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    1. supermarioelia Post author

      “It nearly destroyed me”…but you’re encouraging us to go down the same path. And your advice is for us not to take it personally? C’mon now. We have other options for the time being that don’t involve taking a blow torch to our relationships with our patients.

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  3. valron2015

    No matter what you do, there will be those who play the “hater” game. Seems to be an insidious trend these days. All you can do is what you believe to be the right thing. Just as there will always be the naysayers, there will be those who support your decisions and actions.

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  4. gerrybuddy

    It almost destroyed me Spiritually. I am sorry not to have explained it better, but it was not what I did that destroyed me. It was the nasty words about physicians in general that I took personally. The media and government attacked us even BEFORE we took action. Other doctors handled it better than I did. They explained that it was only about money and not an attack about our integrity. I hope you understand me better.

    We lost that strike BECAUSE we wouldn’t do nasty things. OHIP billings went UP during the so-called strike.

    I am trying to protect my younger colleagues from what I went through.

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  5. Matt Henschke

    I think #3 and #4 are critical. Someone in PARO apparently made a list of residents who left the province due to the cuts – I consented to having my name on there. Might be worth reaching out to PARO to see how big the list is. If physicians actually leave the province I suspect Hoskins et al. will change their tune rather quickly.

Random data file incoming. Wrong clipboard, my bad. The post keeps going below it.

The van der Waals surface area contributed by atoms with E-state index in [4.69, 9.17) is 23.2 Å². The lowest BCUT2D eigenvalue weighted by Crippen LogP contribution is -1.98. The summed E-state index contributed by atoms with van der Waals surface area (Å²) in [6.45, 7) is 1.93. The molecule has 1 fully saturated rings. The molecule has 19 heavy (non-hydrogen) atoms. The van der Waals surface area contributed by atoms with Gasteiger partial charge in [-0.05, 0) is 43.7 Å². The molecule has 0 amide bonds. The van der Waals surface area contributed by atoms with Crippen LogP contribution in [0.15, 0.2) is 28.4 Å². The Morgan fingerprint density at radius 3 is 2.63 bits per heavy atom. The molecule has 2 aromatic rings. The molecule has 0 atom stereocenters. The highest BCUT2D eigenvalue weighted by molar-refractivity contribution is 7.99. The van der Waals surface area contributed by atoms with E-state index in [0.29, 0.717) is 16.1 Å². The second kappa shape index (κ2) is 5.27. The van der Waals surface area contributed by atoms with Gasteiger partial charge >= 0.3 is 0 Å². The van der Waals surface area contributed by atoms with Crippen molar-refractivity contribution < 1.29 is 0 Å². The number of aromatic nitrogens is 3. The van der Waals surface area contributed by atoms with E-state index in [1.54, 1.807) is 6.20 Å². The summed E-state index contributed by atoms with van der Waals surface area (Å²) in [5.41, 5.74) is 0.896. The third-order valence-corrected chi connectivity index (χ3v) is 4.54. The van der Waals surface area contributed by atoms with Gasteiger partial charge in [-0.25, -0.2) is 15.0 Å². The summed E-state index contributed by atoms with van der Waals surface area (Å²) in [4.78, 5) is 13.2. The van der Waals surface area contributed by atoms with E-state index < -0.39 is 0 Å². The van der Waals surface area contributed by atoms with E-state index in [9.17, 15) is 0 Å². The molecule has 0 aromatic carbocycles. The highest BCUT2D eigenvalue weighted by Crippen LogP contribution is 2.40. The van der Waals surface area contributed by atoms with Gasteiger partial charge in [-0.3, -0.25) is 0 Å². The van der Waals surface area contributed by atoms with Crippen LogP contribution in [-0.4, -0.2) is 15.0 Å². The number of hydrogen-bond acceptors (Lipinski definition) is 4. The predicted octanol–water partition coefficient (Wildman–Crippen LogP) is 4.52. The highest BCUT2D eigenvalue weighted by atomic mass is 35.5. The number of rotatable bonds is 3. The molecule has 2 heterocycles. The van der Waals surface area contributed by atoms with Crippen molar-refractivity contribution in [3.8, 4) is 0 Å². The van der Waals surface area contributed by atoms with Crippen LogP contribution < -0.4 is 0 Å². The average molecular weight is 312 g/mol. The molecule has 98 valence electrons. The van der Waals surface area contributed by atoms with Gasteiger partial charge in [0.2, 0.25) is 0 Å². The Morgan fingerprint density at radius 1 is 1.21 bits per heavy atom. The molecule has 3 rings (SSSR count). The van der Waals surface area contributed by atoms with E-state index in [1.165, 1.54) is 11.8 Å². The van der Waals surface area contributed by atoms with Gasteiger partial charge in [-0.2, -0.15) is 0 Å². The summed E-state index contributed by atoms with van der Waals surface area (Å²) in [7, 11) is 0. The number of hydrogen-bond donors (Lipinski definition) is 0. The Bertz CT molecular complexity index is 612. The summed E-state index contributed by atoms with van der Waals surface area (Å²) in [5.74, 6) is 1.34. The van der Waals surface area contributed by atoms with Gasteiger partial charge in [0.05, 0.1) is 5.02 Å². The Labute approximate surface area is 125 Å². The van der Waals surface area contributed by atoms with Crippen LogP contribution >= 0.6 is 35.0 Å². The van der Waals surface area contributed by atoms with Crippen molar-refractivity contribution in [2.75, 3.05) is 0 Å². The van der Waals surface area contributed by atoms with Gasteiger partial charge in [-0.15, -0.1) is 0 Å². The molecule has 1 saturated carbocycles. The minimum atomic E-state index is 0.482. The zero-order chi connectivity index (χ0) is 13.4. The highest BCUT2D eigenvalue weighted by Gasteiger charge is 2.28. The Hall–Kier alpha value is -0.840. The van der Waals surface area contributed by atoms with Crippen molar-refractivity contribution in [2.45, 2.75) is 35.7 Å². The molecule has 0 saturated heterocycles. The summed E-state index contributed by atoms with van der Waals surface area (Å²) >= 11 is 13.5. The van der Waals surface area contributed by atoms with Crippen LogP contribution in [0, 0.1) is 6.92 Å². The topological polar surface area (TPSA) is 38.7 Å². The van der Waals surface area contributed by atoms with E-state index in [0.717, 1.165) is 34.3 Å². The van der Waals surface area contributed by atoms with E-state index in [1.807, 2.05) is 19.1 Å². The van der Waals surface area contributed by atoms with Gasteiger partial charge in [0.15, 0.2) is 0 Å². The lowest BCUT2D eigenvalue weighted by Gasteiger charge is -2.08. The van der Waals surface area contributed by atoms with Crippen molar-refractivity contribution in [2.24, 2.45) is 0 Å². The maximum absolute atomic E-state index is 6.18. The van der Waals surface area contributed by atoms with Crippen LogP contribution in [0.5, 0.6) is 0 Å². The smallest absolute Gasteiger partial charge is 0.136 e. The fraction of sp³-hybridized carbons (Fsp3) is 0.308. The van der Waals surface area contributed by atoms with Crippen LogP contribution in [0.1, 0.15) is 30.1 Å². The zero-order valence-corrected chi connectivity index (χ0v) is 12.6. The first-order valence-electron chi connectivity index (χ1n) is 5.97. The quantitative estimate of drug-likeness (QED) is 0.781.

At the moment the government is relying on physicians good nature and desire to help people. It’s critical to show the government some teeth; whether through legal action or through a mass exodus elsewhere.

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  6. Alicia Schreader

    Thank you Mario for your efforts and excellent analysis. As a former student of political economy and history I have a somewhat different take on things. The OMA functions in a similar fashion to a medieval guild, a type of organization that at one time wielded great social influence and authority. Those days are past. In modern times only unions have legal standing and legally cannot be ignored. That is why we are the only public sector workers facing cuts to income, ie. Because they can. DoctorsOntario or some other “splinter group” needs to contact a professional Union and begin signing us up. Workers cannot be denied the right to unionize: it is enshrined in law. In Canada there are “piece workers” (FFS) like us who are unionized. I don’t see any other way forward for those who chose to stay in the province. Sadly, the OMA is a historical anachronism.